As so many UK adults are vitamin and mineral deficient in some way, you may not notice any specific symptoms, hence the importance of blood tests. Our package includes a 6-month blood test and it's important you present for this. We also write to your GP to explain the blood tests that are required on an ongoing basis to monitor your health.

  • Loss of hair
  • Dizziness
  • Constipation
  • Disturbed menstrual cycle
  • Difficulty concentrating
  • Tiredness and fatigue
  • Pale skin


If you experience these, please call us and we can ensure you are eating the right things and taking the right supplements. It is usually easily treated in this way.

All surgery will bring a degree of pain and discomfort. In reality, most patients say that they are surprised that they do not experience more pain. The skill of the surgeon, anaesthetist and hospital ward team are important factors in reducing pain and discomfort post operatively.

Most patients are up and walking in the hours immediately after their surgery and home within a 2-3 days.

We are manipulating the body’s internal organs when we do your sleeve so some discomfort must be expected but this can usually be treated very effectively with pain killers. You’ll be sent home with a supply of painkillers to help with any discomfort you experience.

If you experience severe abdominal pain please call us immediately

You may experience some swelling and bruising after your surgery. Its inevitable as there is some manipulation of the tissue/organs inside your body and of the skin on he outside. Patients are often surprised at how little swelling they can see externally.

Its important you follow the correct post operative diet, we supply this, as this will aid your recovery after surgery.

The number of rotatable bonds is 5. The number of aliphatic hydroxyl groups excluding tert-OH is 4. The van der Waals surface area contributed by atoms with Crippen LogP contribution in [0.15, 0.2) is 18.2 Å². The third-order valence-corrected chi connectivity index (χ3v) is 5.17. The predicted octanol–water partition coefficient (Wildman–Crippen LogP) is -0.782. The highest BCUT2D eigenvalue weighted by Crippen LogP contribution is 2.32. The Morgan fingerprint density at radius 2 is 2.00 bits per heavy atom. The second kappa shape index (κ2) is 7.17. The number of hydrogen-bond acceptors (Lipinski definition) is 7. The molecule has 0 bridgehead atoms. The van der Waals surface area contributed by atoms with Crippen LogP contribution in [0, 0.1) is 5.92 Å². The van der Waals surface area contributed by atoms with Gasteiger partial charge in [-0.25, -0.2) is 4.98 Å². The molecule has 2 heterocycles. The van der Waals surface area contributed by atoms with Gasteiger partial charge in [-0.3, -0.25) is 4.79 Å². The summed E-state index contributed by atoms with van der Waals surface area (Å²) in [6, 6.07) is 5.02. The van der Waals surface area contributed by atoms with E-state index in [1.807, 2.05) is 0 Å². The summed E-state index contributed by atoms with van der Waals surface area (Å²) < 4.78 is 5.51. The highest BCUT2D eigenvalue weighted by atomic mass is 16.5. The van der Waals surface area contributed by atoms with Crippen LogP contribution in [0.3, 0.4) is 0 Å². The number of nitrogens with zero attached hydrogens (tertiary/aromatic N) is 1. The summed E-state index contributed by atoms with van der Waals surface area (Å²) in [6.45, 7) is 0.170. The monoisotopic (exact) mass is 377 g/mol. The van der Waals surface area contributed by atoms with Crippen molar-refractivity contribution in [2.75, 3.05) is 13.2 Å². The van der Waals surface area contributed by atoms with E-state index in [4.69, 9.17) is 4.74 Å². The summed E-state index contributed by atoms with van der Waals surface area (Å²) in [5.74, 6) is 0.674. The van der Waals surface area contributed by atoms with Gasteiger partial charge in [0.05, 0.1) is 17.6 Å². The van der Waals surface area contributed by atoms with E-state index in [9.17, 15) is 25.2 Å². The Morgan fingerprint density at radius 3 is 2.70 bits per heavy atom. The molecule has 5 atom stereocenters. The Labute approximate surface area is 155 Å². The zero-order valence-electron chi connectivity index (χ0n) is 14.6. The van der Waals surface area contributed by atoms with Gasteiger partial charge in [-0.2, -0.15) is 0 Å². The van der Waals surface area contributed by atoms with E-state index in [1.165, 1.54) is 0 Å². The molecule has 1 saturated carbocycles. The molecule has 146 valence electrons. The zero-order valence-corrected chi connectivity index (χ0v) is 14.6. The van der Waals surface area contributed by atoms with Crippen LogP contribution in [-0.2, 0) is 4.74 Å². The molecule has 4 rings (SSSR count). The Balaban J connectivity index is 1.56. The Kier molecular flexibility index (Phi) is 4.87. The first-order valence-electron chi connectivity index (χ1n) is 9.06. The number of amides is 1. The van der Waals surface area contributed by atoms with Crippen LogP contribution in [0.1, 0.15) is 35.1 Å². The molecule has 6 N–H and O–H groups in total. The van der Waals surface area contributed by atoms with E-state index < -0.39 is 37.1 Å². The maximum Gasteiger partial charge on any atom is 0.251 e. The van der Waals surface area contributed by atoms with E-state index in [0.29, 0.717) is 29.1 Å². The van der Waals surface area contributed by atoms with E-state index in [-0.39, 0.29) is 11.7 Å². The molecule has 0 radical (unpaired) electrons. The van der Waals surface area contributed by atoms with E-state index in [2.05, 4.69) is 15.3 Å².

Some swelling of the stomach is to be expected and this usually settles down after a few days.

Pain should not be severe and pay close attention to severe abdominal pain. Call us if you experience severe pain.

Whenever you undergo surgery and complete a consent form we have to explain that there is a risk of death. In gastric sleeve publications this risk is quantified at less than 0.3%. (less than 1 in 3,000). Please remember that some patients who undergo sleeve surgery are really in very poor health and are experiencing multiple health problems arising from their weight. They may be type 2 diabetic, experiencing cardiac problems, breathing problems, etc. These patients will have a higher mortality risk and they are included in the 0.3% rate quoted.

For patients treated in the private sector the rate will be lower as the most complex patients are likely to be treated in the NHS.


Gastro-oesophageal Reflux Disease (GORD), commonly described as heartburn, is common after gastric sleeve surgery.

If you have reflux disease we are very unlikely to accept you for sleeve surgery. The band or bypass would be the better option for these patients.

Reflux can present as heartburn, pain on swallowing, soreness in the oesophagus/back of the throat and can be worse at night. It is a side effect of the gastric sleeve because the new sleeve stomach is smaller and under higher pressure than the old stomach. It’s the pressure that can force stomach contents upwards.

It can usually be treated effectively through PPI medication. In fact, all sleeve are prescribed PPI (often Omeprazole) for a 3 month period postoperatively. 

Read more about reflux after sleeve surgery

Treatment of complications

If you experience a complication with your gastric sleeve after you have been discharged from the hospital, it is likely that you will need treatment in an NHS hospital. Most late presenting complications (after discharge) will be a leak from the staple line or a stricture. We consider that these can only safely be treated in an NHS environment where the multi-disciplinary medical support and intensity of support can be provided. 

Scientific references

We have drawn the complication rates quoted above from respected medical and scientific journals and publications. You can view these in our ‘gastric sleeve – scientific references’ section. 

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*Weight loss surgery results and benefits vary and are different for each individual. As such, Healthier Weight cannot guarantee specific weight loss goals.